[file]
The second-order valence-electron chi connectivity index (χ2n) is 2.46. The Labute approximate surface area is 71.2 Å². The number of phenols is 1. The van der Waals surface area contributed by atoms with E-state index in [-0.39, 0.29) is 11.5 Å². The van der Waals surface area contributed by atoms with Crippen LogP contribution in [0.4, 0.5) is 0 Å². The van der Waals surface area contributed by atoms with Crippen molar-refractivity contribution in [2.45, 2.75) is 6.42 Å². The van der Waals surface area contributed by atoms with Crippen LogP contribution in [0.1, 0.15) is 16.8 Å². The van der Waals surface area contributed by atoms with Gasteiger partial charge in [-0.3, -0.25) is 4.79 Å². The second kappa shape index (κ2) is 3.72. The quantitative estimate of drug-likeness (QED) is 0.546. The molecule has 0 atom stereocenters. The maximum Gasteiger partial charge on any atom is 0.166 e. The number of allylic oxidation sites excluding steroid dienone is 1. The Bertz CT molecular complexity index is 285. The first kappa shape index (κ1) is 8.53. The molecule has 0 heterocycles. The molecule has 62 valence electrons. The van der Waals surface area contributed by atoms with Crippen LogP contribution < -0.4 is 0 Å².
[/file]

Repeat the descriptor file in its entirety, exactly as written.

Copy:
The second-order valence-electron chi connectivity index (χ2n) is 2.46. The Labute approximate surface area is 71.2 Å². The number of phenols is 1. The van der Waals surface area contributed by atoms with E-state index in [-0.39, 0.29) is 11.5 Å². The van der Waals surface area contributed by atoms with Crippen LogP contribution in [0.4, 0.5) is 0 Å². The van der Waals surface area contributed by atoms with Crippen molar-refractivity contribution in [2.45, 2.75) is 6.42 Å². The van der Waals surface area contributed by atoms with Crippen LogP contribution in [0.1, 0.15) is 16.8 Å². The van der Waals surface area contributed by atoms with Gasteiger partial charge in [-0.3, -0.25) is 4.79 Å². The second kappa shape index (κ2) is 3.72. The quantitative estimate of drug-likeness (QED) is 0.546. The molecule has 0 atom stereocenters. The maximum Gasteiger partial charge on any atom is 0.166 e. The number of allylic oxidation sites excluding steroid dienone is 1. The Bertz CT molecular complexity index is 285. The first kappa shape index (κ1) is 8.53. The molecule has 0 heterocycles. The molecule has 62 valence electrons. The van der Waals surface area contributed by atoms with Crippen LogP contribution < -0.4 is 0 Å².